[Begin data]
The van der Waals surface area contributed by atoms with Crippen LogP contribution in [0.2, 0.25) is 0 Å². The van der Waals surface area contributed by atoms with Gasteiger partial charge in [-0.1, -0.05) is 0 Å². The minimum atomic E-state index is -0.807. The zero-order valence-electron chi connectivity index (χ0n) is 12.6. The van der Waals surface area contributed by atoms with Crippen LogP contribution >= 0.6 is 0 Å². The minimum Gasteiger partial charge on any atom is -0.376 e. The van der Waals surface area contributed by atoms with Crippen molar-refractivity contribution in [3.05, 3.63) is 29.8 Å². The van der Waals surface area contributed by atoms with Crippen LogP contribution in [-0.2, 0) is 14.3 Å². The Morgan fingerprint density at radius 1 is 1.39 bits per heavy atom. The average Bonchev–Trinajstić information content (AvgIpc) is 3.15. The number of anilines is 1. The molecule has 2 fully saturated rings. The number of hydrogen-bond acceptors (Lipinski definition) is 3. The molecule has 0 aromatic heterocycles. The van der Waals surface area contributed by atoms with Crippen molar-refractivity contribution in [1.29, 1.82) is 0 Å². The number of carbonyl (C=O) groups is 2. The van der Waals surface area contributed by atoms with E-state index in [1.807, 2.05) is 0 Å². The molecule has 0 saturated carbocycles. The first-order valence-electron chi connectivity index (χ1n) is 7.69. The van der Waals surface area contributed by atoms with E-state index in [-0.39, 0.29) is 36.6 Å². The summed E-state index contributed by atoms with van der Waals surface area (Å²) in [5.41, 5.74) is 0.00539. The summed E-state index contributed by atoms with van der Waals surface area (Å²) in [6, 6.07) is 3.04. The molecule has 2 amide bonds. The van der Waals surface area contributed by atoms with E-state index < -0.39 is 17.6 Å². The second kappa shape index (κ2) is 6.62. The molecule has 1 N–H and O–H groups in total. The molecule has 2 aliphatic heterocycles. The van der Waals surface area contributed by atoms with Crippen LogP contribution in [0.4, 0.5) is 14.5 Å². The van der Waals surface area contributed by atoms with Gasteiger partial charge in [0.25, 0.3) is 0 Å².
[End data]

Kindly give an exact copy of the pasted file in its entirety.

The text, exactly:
The van der Waals surface area contributed by atoms with Crippen LogP contribution in [0.2, 0.25) is 0 Å². The van der Waals surface area contributed by atoms with Gasteiger partial charge in [-0.1, -0.05) is 0 Å². The minimum atomic E-state index is -0.807. The zero-order valence-electron chi connectivity index (χ0n) is 12.6. The van der Waals surface area contributed by atoms with Crippen LogP contribution >= 0.6 is 0 Å². The minimum Gasteiger partial charge on any atom is -0.376 e. The van der Waals surface area contributed by atoms with Crippen molar-refractivity contribution in [3.05, 3.63) is 29.8 Å². The van der Waals surface area contributed by atoms with Crippen LogP contribution in [-0.2, 0) is 14.3 Å². The Morgan fingerprint density at radius 1 is 1.39 bits per heavy atom. The average Bonchev–Trinajstić information content (AvgIpc) is 3.15. The number of anilines is 1. The molecule has 2 fully saturated rings. The number of hydrogen-bond acceptors (Lipinski definition) is 3. The molecule has 0 aromatic heterocycles. The van der Waals surface area contributed by atoms with Crippen molar-refractivity contribution in [1.29, 1.82) is 0 Å². The number of carbonyl (C=O) groups is 2. The van der Waals surface area contributed by atoms with E-state index in [1.807, 2.05) is 0 Å². The molecule has 0 saturated carbocycles. The first-order valence-electron chi connectivity index (χ1n) is 7.69. The van der Waals surface area contributed by atoms with E-state index in [-0.39, 0.29) is 36.6 Å². The summed E-state index contributed by atoms with van der Waals surface area (Å²) in [5.41, 5.74) is 0.00539. The summed E-state index contributed by atoms with van der Waals surface area (Å²) in [6, 6.07) is 3.04. The molecule has 2 amide bonds. The van der Waals surface area contributed by atoms with E-state index < -0.39 is 17.6 Å². The second kappa shape index (κ2) is 6.62. The molecule has 1 N–H and O–H groups in total. The molecule has 2 aliphatic heterocycles. The van der Waals surface area contributed by atoms with Crippen LogP contribution in [0.4, 0.5) is 14.5 Å². The van der Waals surface area contributed by atoms with Gasteiger partial charge in [0.25, 0.3) is 0 Å².